Long-Term All-Cause and Cause-Specific Mortality in Asymptomatic Patients With CAC ≥1,000: Results From the CAC Consortium

Allison W. Peng, Mohammadhassan Mirbolouk, Olusola A. Orimoloye, Albert D. Osei, Zeina Dardari, Omar Dzaye, Matthew J. Budoff, Leslee Shaw, Michael D. Miedema, John Rumberger, Daniel S. Berman, Alan Rozanski, Mouaz H. Al-Mallah, Khurram Nasir, Michael J. Blaha

Research output: Contribution to journalArticlepeer-review

80 Scopus citations


Objectives: This study thoroughly explored the demographic and imaging characteristics, as well as the all-cause and cause-specific mortality risks of patients with a coronary artery calcium (CAC) score ≥1,000 in the largest dataset of this population to date. Background: CAC is commonly used to quantify cardiovascular risk. Current guidelines classify a CAC score of >300 or 400 as the highest risk group, yet little is known about the potentially unique imaging characteristics and mortality risk in individuals with a CAC score ≥1,000. Methods: A total of 66,636 asymptomatic adults were included from the CAC consortium, a large retrospective multicenter clinical cohort. Mean patient follow-up was 12.3 ± 3.9 years for patients with cardiovascular disease (CVD), coronary heart disease (CHD), cancer, and all-cause mortality. Multivariate Cox proportional hazards regression models adjusted for age, sex, and conventional risk factors were used to assess the relative mortality hazard of individuals with CAC ≥1,000 compared with, first, a CAC reference of 0, and second, with patients with a CAC score of 400 to 999. Results: There were 2,869 patients with CAC ≥1,000 (86.3% male, mean 66.3 ± 9.7 years of age). Most patients with CAC ≥1,000 had 4-vessel CAC (mean: 3.5 ± 0.6 vessels) and had greater total CAC area, higher mean CAC density, and more extracoronary calcium (79% with thoracic artery calcium, 46% with aortic valve calcium, and 21% with mitral valve calcium) than those with CAC scores of 400 to 999. After full adjustment, those with CAC ≥1,000 had a 5.04- (95% confidence interval [CI]: 3.92 to 6.48), 6.79- (95% CI: 4.74 to 9.73), 1.55- (95% CI:1.23 to 1.95), and 2.89-fold (95% CI: 2.53 to 3.31) risk of CVD, CHD, cancer, and all-cause mortality, respectively, compared to those with CAC score of 0. The CAC ≥1,000 group had a 1.71- (95% CI: 1.41 to 2.08), 1.84- (95% CI: 1.43 to 2.36), 1.36- (95% CI:1.07 to 1.73), and 1.51-fold (95% CI: 1.33 to 1.70) increased risk of CVD, CHD, cancer, and all-cause mortality compared to those with CAC scores 400 to 999. Graphic analysis of CAC ≥1,000 patients revealed continued logarithmic increase in risk, with no clear evidence of a risk plateau. Conclusions: Patients with extensive CAC (CAC ≥1,000) represent a unique very high-risk phenotype with mortality outcomes commensurate with high-risk secondary prevention patients. Future guidelines should consider CAC ≥1,000 patients to be a distinct risk group who may benefit from the most aggressive preventive therapy.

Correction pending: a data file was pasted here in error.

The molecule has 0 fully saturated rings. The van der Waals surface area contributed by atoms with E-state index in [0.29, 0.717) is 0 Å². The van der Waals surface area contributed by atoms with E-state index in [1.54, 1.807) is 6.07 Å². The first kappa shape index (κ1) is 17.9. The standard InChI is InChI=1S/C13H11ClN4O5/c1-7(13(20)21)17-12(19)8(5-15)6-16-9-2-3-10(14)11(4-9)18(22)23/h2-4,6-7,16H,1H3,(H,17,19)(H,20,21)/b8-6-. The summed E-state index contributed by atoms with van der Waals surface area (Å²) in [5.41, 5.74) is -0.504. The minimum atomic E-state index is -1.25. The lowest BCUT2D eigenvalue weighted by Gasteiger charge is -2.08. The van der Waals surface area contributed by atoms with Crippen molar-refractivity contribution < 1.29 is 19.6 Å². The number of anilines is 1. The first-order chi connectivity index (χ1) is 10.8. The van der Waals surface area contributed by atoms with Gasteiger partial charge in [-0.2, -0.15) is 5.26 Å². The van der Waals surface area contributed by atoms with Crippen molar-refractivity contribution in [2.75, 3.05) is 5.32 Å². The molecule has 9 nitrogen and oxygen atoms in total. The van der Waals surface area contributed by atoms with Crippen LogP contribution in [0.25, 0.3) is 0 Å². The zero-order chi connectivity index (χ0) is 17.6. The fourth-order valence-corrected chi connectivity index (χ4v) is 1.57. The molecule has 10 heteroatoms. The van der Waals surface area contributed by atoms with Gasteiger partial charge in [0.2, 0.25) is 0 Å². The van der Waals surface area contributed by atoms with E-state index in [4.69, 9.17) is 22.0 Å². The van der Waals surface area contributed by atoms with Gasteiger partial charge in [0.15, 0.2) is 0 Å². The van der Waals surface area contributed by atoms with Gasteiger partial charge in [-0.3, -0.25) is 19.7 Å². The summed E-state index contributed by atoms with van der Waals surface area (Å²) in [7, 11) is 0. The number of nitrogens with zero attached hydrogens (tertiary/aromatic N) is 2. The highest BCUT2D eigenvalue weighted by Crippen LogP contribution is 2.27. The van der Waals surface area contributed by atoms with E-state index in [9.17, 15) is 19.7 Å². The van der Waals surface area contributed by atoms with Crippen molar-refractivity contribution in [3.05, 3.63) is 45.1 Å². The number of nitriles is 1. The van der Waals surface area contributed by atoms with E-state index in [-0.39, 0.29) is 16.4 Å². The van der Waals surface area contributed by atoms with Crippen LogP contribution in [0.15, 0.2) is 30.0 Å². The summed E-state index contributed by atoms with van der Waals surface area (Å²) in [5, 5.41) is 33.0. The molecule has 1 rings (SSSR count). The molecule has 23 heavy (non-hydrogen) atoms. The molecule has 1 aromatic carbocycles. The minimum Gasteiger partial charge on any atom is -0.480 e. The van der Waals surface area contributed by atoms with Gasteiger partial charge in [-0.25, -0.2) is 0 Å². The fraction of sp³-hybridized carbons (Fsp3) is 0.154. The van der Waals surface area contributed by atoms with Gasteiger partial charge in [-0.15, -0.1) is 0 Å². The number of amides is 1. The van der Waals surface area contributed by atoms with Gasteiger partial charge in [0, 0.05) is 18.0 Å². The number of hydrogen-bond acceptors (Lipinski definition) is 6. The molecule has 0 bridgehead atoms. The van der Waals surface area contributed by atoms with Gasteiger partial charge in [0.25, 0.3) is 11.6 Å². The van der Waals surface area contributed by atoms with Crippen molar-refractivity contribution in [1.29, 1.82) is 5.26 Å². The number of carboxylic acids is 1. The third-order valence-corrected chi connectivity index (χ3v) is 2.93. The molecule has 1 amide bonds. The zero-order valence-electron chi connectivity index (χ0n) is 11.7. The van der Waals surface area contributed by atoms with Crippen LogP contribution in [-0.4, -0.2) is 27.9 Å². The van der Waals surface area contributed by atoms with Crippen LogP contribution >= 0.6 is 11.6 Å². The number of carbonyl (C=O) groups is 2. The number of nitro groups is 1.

Original languageEnglish (US)
Pages (from-to)83-93
Number of pages11
JournalJACC: Cardiovascular Imaging
Issue number1 Pt 1
StatePublished - Jan 2020


  • cardiovascular imaging
  • coronary artery calcium
  • high risk
  • primary prevention
  • risk scoring
  • Severity of Illness Index
  • Prognosis
  • Risk Assessment
  • United States
  • Humans
  • Middle Aged
  • Risk Factors
  • Male
  • Asymptomatic Diseases
  • Cause of Death
  • Computed Tomography Angiography
  • Coronary Artery Disease/diagnostic imaging
  • Coronary Angiography
  • Vascular Calcification/diagnostic imaging
  • Time Factors
  • Aged, 80 and over
  • Female
  • Aged
  • Retrospective Studies

ASJC Scopus subject areas

  • Cardiology and Cardiovascular Medicine
  • Radiology Nuclear Medicine and imaging


Dive into the research topics of 'Long-Term All-Cause and Cause-Specific Mortality in Asymptomatic Patients With CAC ≥1,000: Results From the CAC Consortium'. Together they form a unique fingerprint.

Cite this